Getting children to like a variety of foods begins in the high chair, literally. I have written (and talked) about the strategies parents use to get kids to eat food, but that can be a short-lived success.
Real success comes from getting kids to like a variety of food, and want to eat them.
One way to increase your chances for success is by introducing key foods that will bridge the gap to variety down the road.
10 Healthy Foods for Toddlers to Try
A magical fruit indeed! I started my little ones on canned beans as a wonderful first food. Perfect for the budding self-feeder (pincer grasp), many different types of beans are available.
If you are buying canned beans, rinse the salt and gooey stuff off before offering them to your young toddler. Or, you can cook them in the slow cooker from scratch—I use this recipe from Mom’s Kitchen Handbook all the time, varying the type of bean, but you may want to cut down the red pepper flakes for baby.
Rich in mono-unsaturated fats (the healthy kind), avocado is creamy and mild. You can brighten the flavor with a squeeze of lemon or lime, and prime the palate for guacamole (yum!) and a healthy sandwich spread stand-in for mayonnaise.
“More trees please!” Isn’t that the real request you want to hear? Introduce this veggie early on, and your odds will increase for its future eating—even if your child takes a break along the way.
Don’t forget to use dips, and blanch broccoli to ease chewing.
This is often an after-thought veggie, but it is widely available and one of the most versatile. Because of its mild flavor, it pairs nicely with melted cheese, honey mustard, or as a substitute for mashed potato.
Blanch or steam for an easy finger food.
5. Tomato Sauce for Pasta
My son who is now eleven years old just started eating tomato sauce on his pasta last year. I think this is because I fell into the plain pasta trap.
If I could do it over, I would have offered him pasta tossed in sauce in the beginning. Don’t forget to use pasta sauce as a dip, or on pita or flat bread with melted cheese on top for finger food lunches (just cut into strips).
6. Whole Wheat or Whole Grain Bread
I have met many families whose children refuse whole wheat breads and products, mostly because their taste buds aren’t used to the flavor.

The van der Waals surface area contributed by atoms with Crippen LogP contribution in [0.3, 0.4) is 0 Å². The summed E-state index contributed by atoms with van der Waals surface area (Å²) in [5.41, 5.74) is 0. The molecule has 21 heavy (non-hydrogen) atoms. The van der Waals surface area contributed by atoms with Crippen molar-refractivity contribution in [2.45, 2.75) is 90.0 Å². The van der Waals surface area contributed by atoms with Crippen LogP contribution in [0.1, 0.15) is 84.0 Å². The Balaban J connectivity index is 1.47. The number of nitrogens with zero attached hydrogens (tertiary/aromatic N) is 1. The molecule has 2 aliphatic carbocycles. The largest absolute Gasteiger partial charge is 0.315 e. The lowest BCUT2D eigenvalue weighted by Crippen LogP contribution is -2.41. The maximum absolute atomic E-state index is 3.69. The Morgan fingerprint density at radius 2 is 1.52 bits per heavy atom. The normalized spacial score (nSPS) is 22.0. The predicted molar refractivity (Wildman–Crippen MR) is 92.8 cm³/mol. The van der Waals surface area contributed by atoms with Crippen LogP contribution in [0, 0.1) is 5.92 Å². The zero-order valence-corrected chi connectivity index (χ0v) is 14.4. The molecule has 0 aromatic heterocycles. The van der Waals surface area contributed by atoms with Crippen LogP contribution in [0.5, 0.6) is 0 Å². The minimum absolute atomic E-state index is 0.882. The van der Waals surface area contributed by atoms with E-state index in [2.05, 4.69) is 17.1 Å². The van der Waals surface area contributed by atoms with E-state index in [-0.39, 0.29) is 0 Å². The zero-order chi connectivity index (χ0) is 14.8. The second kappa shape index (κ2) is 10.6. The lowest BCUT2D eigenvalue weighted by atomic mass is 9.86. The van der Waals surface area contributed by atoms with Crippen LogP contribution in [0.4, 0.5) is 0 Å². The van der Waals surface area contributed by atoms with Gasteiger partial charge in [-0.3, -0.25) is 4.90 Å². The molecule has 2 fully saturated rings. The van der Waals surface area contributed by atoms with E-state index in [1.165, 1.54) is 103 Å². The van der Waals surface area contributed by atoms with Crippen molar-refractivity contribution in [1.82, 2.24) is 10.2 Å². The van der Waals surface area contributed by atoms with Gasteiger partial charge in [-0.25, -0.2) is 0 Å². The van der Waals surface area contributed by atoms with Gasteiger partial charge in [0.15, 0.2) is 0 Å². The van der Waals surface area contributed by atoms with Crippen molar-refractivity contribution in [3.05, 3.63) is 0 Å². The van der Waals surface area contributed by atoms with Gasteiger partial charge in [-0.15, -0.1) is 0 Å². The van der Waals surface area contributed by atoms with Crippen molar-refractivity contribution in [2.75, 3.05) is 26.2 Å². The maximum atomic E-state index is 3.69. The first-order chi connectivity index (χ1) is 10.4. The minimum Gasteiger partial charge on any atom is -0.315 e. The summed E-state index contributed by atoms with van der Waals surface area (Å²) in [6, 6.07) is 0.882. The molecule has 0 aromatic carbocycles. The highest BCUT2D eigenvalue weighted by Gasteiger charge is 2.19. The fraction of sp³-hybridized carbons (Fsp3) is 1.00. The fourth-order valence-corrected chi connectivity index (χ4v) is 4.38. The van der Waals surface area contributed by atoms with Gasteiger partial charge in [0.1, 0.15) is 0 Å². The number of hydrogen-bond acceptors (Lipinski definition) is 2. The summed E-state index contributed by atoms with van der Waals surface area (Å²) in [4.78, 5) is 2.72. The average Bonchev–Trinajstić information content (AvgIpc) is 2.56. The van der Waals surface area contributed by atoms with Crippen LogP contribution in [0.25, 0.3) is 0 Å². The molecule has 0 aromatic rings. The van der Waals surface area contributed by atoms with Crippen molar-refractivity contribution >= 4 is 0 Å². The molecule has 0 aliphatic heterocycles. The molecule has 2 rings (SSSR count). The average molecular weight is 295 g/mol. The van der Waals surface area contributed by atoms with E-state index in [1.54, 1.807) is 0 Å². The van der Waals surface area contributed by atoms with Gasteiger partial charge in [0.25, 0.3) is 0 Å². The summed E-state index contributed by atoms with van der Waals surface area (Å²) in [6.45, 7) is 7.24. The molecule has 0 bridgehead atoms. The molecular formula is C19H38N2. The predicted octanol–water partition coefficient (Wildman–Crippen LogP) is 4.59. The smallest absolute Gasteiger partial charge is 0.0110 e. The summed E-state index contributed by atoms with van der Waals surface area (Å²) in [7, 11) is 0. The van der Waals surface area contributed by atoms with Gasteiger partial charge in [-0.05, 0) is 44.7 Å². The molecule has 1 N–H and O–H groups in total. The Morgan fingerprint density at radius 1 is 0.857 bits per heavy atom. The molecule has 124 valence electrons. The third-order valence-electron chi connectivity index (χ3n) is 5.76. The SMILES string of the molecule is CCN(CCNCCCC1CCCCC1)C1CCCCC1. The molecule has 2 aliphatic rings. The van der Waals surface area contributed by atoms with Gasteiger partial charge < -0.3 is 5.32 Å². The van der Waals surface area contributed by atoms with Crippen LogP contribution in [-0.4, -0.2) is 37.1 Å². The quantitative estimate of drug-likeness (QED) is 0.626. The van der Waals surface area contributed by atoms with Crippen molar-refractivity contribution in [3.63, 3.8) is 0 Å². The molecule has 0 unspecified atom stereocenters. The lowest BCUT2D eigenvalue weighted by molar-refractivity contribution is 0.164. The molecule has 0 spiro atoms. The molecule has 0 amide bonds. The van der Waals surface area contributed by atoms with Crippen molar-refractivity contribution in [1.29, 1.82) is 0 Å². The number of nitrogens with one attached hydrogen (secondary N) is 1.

If you have little ones, just get started on this in the beginning—it will be much easier on everyone in the long run.
7. Plain yogurt
Again, plain yogurt is an acquired taste. If you start baby with this, he will be accustomed to the tart flavor.
If you start with flavored yogurt, he’ll grow to love the sweetness and you’ll have a tougher time switching over to healthier versions. There will be plenty of time for sweets and sweet flavored foods later on.
Ball it, cube it, or let your young toddler scoop it with a spoon. Ripe melon is loaded with nutrients and a great source of hydration in warmer weather.
Usually a winner with kids, and a great addition to any meal.
Otherwise known as pink fish in my home, we introduced salmon early in the toddler years. Again, this is a heart-healthy food and one that kids do better with over time if they are exposed to it early and frequently.
There are several ways to introduce fish to young children. To keep salmon interesting, use some seasoning to flavor it up—soy sauce, ginger and garlic; Chef Prudhomme’s Redfish Magic; lemon and dill—there are lots of different ways to make salmon interesting and flavorful.
10. Other Fish or Shellfish
Parents tell me all the time that they can’t get their kids to eat any fish, and often that is related to its late introduction. Also, partly because the parents themselves don’t like fish!
If you want your kids to like shrimp, tilapia, codfish and other water-loving creatures, get these on the menu when your kids are young.
Many kids don’t drink water. They prefer milk, juice, or some other sort of flavored, sugary drink. Introducing water later on in childhood can be tough, as kids don’t have a taste for it, and want flavor.
Your best defense is to get plain water on board early, and offer it in between meals.
What foods do you think are best to introduce early?
Written by: Jill Castle, MS, RDN
Published on: June 19, 2013
Updated on: July 1, 2019